• For those of you who want an general overview of BIG from USBIG.net. This isn't an argumentative article, but rather the ideology and general implication of BIG in the US. [5] - Tucker Toelke
  • One thing that many don't realize is that having a BIG distributed across 300 million in the United States would be a gigantic financial burden for tax payers. This article discusses the cost of BIG in the US if it were to actually draw everyone out of poverty. This money comes from tax payers. If US citizens become more dependent on tax payers, yet don't have a taxable income, who is going to pay the bill? [6] - Tucker Toelke
  • This is an interactive map illustrating the gap between minimum wage and living wage by county in the US. The data is taken from MIT's Living Wage Calculator, and the map showcases three categories: Single Adult, Single Parent with One Child, and Parent with Spouse and Two Children. Interestingly, the only surplus of all the data is for single adults living in Washington state. In Spokane County, the minimum wage is $0.21 greater than the living wage for a single adult. The first link is to the map, and the second link is to the MIT Living Wage Calculator data sheet for Washington state [7] [8] - Christian Linder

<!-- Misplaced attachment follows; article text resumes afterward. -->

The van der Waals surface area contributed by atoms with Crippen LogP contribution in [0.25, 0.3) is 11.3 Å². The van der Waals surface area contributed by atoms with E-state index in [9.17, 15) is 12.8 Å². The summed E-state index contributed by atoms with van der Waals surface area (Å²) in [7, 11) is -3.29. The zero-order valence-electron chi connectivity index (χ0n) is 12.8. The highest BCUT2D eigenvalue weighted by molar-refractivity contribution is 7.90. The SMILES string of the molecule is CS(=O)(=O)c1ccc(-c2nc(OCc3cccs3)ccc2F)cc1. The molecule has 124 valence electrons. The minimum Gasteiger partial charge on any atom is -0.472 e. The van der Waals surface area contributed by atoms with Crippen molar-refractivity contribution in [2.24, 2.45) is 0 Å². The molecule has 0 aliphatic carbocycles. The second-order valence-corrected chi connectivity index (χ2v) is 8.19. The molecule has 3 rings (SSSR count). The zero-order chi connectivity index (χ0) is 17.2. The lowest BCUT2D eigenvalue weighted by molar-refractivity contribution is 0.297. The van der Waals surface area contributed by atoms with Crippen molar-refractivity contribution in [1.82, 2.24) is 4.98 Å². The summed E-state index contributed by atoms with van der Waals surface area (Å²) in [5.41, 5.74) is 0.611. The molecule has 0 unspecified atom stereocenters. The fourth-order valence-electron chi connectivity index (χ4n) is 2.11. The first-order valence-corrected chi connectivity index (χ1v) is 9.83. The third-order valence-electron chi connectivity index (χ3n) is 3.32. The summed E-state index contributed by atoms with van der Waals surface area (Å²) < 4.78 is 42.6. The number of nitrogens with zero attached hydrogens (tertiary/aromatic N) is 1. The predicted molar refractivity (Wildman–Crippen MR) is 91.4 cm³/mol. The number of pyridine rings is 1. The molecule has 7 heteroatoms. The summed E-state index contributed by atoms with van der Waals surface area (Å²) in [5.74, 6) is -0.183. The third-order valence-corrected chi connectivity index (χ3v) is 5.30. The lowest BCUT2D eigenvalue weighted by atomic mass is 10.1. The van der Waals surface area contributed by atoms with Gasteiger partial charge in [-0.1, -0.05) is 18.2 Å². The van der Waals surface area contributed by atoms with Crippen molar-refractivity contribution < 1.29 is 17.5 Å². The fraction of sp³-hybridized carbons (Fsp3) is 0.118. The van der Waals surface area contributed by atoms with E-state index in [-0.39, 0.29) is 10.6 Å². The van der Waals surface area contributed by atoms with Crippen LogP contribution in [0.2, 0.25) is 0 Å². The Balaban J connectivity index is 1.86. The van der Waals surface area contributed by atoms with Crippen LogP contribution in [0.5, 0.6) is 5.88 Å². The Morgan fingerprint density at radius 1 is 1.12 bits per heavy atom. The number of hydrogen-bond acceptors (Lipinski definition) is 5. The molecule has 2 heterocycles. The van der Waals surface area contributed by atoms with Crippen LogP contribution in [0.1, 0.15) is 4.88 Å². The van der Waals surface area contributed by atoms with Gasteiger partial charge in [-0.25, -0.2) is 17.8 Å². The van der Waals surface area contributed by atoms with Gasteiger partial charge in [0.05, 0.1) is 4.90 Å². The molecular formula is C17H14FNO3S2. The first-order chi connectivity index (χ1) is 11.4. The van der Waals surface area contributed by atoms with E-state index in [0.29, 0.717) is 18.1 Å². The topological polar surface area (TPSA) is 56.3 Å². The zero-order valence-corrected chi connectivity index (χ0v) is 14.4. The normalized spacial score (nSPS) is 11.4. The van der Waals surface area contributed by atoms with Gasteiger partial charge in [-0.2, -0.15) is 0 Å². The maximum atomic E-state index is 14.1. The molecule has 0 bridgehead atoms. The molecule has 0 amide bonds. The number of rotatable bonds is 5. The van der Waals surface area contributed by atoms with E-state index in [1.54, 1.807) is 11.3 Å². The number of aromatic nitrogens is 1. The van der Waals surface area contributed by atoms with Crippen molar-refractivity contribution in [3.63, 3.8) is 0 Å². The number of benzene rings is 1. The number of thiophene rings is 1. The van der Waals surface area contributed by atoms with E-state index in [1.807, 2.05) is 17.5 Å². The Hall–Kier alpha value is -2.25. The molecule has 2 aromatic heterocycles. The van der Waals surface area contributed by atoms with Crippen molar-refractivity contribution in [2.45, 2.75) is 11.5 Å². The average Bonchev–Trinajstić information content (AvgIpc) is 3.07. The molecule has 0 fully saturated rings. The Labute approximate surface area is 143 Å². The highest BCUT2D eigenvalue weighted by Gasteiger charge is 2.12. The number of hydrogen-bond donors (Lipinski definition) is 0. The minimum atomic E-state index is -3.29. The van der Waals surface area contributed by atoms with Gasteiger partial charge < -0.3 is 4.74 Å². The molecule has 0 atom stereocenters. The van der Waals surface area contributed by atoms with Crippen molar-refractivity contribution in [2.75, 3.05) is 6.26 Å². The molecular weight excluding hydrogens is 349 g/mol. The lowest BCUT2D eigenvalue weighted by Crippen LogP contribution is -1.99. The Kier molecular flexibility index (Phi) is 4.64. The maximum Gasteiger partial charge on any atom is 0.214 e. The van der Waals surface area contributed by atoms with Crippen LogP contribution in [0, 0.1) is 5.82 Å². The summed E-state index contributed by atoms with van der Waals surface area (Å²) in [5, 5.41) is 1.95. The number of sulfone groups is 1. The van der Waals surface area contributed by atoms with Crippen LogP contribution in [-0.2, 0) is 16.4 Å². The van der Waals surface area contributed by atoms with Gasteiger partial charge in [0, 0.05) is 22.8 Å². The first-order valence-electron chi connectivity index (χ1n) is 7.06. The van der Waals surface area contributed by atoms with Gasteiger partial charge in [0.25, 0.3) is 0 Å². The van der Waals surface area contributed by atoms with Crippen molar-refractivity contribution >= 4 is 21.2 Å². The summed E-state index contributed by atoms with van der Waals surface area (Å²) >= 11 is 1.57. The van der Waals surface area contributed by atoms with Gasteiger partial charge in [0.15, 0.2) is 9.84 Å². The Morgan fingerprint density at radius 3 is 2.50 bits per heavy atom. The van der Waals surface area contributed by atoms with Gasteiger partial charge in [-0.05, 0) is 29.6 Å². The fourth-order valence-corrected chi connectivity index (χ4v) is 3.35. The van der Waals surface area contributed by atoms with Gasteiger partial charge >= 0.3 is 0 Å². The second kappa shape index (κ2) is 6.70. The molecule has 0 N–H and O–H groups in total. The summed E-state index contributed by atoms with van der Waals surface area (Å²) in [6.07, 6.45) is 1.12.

Arguments

  • Post arguments that you find or want to put forward on this topic. You can research arguments by doing a Google search, but also by consulting databases like Philosopher's Index, Academic Search Complete, and Proquest.


  • Michael Tanner, the author of this article, goes through the basics of a Universal Basic Income (UBI) wanting to know “whether UBI offers a better way to fight poverty.” He believes that the current system is “a mess,” the US has spent about 19 trillion since 1965 and not much has been accomplished. Giving a flat income of just $10,000 to every American would cost almost 3 times as we are spending now and that amount would most likely not be sufficient. Some factors for getting the money are abolishing services like Medicare and Social Security, or limiting the payments to just adults. Factors to consider when doing it are: location, politics, and time of implementing the program. There are so many factors to consider and of course it is impossible to say what would work best. Tanner suggests at the end following Britain’s lead with some of their “major welfare programs.” He says, “such a baby step would allow us to realize some, though not all, the upside of a UBI, while giving us time to further investigate the potential problems.” [9] - Alex Bourguignon